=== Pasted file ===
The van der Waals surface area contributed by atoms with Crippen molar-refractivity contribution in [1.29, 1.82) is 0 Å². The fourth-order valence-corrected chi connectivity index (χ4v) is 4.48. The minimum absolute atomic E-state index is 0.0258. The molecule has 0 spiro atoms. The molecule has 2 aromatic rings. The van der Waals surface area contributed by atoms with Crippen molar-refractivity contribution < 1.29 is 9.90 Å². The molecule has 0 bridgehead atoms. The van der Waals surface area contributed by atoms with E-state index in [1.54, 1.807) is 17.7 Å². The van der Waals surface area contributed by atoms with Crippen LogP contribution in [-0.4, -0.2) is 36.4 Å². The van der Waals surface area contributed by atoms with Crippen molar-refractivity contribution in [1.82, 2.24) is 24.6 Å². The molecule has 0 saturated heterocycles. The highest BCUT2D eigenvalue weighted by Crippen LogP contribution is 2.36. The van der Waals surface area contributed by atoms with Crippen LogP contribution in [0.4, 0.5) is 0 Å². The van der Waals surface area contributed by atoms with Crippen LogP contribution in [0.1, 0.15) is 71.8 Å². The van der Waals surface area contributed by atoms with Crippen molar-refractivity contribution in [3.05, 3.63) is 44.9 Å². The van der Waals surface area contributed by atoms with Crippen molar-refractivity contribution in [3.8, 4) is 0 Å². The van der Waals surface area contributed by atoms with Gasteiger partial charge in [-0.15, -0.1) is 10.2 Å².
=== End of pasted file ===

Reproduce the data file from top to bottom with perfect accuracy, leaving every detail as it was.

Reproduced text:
The van der Waals surface area contributed by atoms with Crippen molar-refractivity contribution in [1.29, 1.82) is 0 Å². The fourth-order valence-corrected chi connectivity index (χ4v) is 4.48. The minimum absolute atomic E-state index is 0.0258. The molecule has 0 spiro atoms. The molecule has 2 aromatic rings. The van der Waals surface area contributed by atoms with Crippen molar-refractivity contribution < 1.29 is 9.90 Å². The molecule has 0 bridgehead atoms. The van der Waals surface area contributed by atoms with E-state index in [1.54, 1.807) is 17.7 Å². The van der Waals surface area contributed by atoms with Crippen LogP contribution in [-0.4, -0.2) is 36.4 Å². The van der Waals surface area contributed by atoms with Crippen molar-refractivity contribution in [1.82, 2.24) is 24.6 Å². The molecule has 0 saturated heterocycles. The highest BCUT2D eigenvalue weighted by Crippen LogP contribution is 2.36. The van der Waals surface area contributed by atoms with Crippen LogP contribution in [0.4, 0.5) is 0 Å². The van der Waals surface area contributed by atoms with Crippen LogP contribution in [0.1, 0.15) is 71.8 Å². The van der Waals surface area contributed by atoms with Crippen molar-refractivity contribution in [3.05, 3.63) is 44.9 Å². The van der Waals surface area contributed by atoms with Crippen molar-refractivity contribution in [3.8, 4) is 0 Å². The van der Waals surface area contributed by atoms with Gasteiger partial charge in [-0.15, -0.1) is 10.2 Å².